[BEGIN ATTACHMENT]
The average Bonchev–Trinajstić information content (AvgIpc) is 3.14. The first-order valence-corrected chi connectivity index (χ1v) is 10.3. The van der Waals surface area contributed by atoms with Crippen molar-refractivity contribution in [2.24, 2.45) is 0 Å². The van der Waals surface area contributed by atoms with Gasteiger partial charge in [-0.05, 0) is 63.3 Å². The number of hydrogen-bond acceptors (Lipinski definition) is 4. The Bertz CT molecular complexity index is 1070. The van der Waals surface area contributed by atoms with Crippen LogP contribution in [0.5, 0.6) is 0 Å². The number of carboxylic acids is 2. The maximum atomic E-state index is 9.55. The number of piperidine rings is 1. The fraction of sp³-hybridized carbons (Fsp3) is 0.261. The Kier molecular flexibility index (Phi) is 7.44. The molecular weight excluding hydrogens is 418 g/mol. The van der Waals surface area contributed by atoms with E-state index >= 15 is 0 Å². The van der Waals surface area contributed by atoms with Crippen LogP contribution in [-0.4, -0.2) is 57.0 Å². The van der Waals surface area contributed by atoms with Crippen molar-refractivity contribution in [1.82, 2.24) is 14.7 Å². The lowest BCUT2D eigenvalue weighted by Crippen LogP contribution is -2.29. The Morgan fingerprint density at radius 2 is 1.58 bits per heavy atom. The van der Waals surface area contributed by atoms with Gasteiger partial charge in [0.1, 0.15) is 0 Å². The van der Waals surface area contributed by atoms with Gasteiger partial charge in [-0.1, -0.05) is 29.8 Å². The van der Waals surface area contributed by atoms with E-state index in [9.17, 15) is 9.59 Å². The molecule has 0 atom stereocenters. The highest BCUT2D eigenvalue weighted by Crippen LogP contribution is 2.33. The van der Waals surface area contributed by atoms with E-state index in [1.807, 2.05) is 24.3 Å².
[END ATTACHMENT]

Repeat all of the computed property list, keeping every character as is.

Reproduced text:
The average Bonchev–Trinajstić information content (AvgIpc) is 3.14. The first-order valence-corrected chi connectivity index (χ1v) is 10.3. The van der Waals surface area contributed by atoms with Crippen molar-refractivity contribution in [2.24, 2.45) is 0 Å². The van der Waals surface area contributed by atoms with Gasteiger partial charge in [-0.05, 0) is 63.3 Å². The number of hydrogen-bond acceptors (Lipinski definition) is 4. The Bertz CT molecular complexity index is 1070. The van der Waals surface area contributed by atoms with Crippen LogP contribution in [0.5, 0.6) is 0 Å². The number of carboxylic acids is 2. The maximum atomic E-state index is 9.55. The number of piperidine rings is 1. The fraction of sp³-hybridized carbons (Fsp3) is 0.261. The Kier molecular flexibility index (Phi) is 7.44. The molecular weight excluding hydrogens is 418 g/mol. The van der Waals surface area contributed by atoms with E-state index >= 15 is 0 Å². The van der Waals surface area contributed by atoms with Crippen LogP contribution in [-0.4, -0.2) is 57.0 Å². The van der Waals surface area contributed by atoms with Crippen molar-refractivity contribution in [1.82, 2.24) is 14.7 Å². The lowest BCUT2D eigenvalue weighted by Crippen LogP contribution is -2.29. The Morgan fingerprint density at radius 2 is 1.58 bits per heavy atom. The van der Waals surface area contributed by atoms with Gasteiger partial charge in [0.1, 0.15) is 0 Å². The van der Waals surface area contributed by atoms with Gasteiger partial charge in [-0.1, -0.05) is 29.8 Å². The van der Waals surface area contributed by atoms with E-state index in [9.17, 15) is 9.59 Å². The molecule has 0 atom stereocenters. The highest BCUT2D eigenvalue weighted by Crippen LogP contribution is 2.33. The van der Waals surface area contributed by atoms with E-state index in [1.807, 2.05) is 24.3 Å².